The next day we are due to return to London by Eurostar but not before we have visited our favourite cook shop. Dehillerins, in Rue Coquilliere in the First Arrondissement, has drawn professional chefs and amateur cooks for nearly 200 years. Dusty, floor to ceiling shelves are packed with coppers big and small, steel pans piled high, knives that cooks can only dream about along with every other kind of utensil to make up the perfect batterie de cuisine.
One hour later we emerge with pastry cutters and knives for our kitchen and plenty of time for lunch. We spot a corner bistro, smart and inviting and are given a little table by the window and at last a delicious steak with pomme soufflé and green beans. Their house pinot noir washes it down and we are happy again in Paris. We thank the owner for a delicious meal and he too tells us that he has never known it so bad. “It’s as though everyone has gone to sleep,” he complains.
Time to wake up. Paris is waiting.
Need To Know:
La Tremoille, 14 Rue de la Tremoille 75008 Paris. Rooms from around £245. Tel: 0031 56521400
Chez Andre, 12 Rue Marbeuf, 75008 Paris.
E. Dehillerin, 18-20 Rue Coquilliere, 75001 Paris.
The author travelled by train with Virgin East Coast to London (Bookings: www.virgintrainseastcoast.com) and Voyages-SNCF. Fares from London to Paris start at £69 standard class return per person. Bookings: www.voyages-sncf.com or call 0844 8485848.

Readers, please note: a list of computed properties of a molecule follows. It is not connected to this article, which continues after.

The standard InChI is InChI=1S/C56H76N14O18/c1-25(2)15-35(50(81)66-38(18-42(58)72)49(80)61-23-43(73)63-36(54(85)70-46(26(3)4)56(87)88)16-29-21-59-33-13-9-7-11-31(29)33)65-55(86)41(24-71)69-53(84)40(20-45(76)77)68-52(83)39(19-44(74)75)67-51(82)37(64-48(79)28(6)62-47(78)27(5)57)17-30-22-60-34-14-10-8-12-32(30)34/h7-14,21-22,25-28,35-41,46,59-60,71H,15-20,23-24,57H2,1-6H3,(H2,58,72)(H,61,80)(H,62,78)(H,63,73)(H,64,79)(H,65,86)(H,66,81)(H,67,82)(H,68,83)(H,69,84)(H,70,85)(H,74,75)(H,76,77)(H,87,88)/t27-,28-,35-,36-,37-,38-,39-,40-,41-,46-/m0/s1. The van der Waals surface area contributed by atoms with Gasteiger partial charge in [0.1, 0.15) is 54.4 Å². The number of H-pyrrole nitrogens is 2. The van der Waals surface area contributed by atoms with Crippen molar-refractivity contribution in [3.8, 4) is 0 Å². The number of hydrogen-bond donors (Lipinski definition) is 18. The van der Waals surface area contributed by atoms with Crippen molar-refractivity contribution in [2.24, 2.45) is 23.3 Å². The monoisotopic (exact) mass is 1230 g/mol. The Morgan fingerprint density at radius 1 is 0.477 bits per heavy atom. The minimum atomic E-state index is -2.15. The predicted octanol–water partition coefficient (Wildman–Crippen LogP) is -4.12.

Keith and Lynne Allan are one time BBC Radio journalists who now make audio podcasts for websites and write for a number of British newspapers and magazines on travel and food.
They also run their own concept store called The Old Dairy in Ford. It specialises in antiques, vintage and interiors and at the heart of it is a fabulous coffee shop and small bistro where they are to be found most of the time. They love to cook on an AGA cooker and have recently become AGA Ambassadors, which means they help to sell AGA cookers by organising demonstrations and cookery classes. Their open kitchen and parlour is a magnet for customers.